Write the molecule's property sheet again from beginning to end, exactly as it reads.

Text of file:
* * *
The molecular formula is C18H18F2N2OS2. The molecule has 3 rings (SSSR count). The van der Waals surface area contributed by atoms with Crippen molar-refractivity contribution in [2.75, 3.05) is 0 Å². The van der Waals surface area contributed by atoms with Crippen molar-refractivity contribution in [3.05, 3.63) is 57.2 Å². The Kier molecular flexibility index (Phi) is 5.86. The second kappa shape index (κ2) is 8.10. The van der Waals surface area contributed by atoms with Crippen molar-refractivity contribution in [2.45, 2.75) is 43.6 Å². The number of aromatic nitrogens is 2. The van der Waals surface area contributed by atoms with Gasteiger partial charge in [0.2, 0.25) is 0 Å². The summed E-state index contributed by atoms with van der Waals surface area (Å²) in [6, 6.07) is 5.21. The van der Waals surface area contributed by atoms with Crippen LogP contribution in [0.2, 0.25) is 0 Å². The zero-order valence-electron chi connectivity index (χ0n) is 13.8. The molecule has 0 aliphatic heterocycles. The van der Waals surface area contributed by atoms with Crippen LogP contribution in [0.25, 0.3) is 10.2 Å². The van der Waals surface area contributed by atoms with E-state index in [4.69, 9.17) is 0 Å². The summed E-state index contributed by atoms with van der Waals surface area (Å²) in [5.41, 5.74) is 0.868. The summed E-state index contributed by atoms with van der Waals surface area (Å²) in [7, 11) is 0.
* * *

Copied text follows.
The molecular formula is C18H18F2N2OS2. The molecule has 3 rings (SSSR count). The van der Waals surface area contributed by atoms with Crippen molar-refractivity contribution in [2.75, 3.05) is 0 Å². The van der Waals surface area contributed by atoms with Crippen molar-refractivity contribution in [3.05, 3.63) is 57.2 Å². The Kier molecular flexibility index (Phi) is 5.86. The second kappa shape index (κ2) is 8.10. The van der Waals surface area contributed by atoms with Crippen molar-refractivity contribution in [2.45, 2.75) is 43.6 Å². The number of aromatic nitrogens is 2. The van der Waals surface area contributed by atoms with Gasteiger partial charge in [0.2, 0.25) is 0 Å². The summed E-state index contributed by atoms with van der Waals surface area (Å²) in [6, 6.07) is 5.21. The van der Waals surface area contributed by atoms with Crippen LogP contribution in [0.2, 0.25) is 0 Å². The zero-order valence-electron chi connectivity index (χ0n) is 13.8. The molecule has 0 aliphatic heterocycles. The van der Waals surface area contributed by atoms with Crippen LogP contribution in [0.25, 0.3) is 10.2 Å². The van der Waals surface area contributed by atoms with E-state index in [4.69, 9.17) is 0 Å². The summed E-state index contributed by atoms with van der Waals surface area (Å²) in [5.41, 5.74) is 0.868. The summed E-state index contributed by atoms with van der Waals surface area (Å²) in [7, 11) is 0.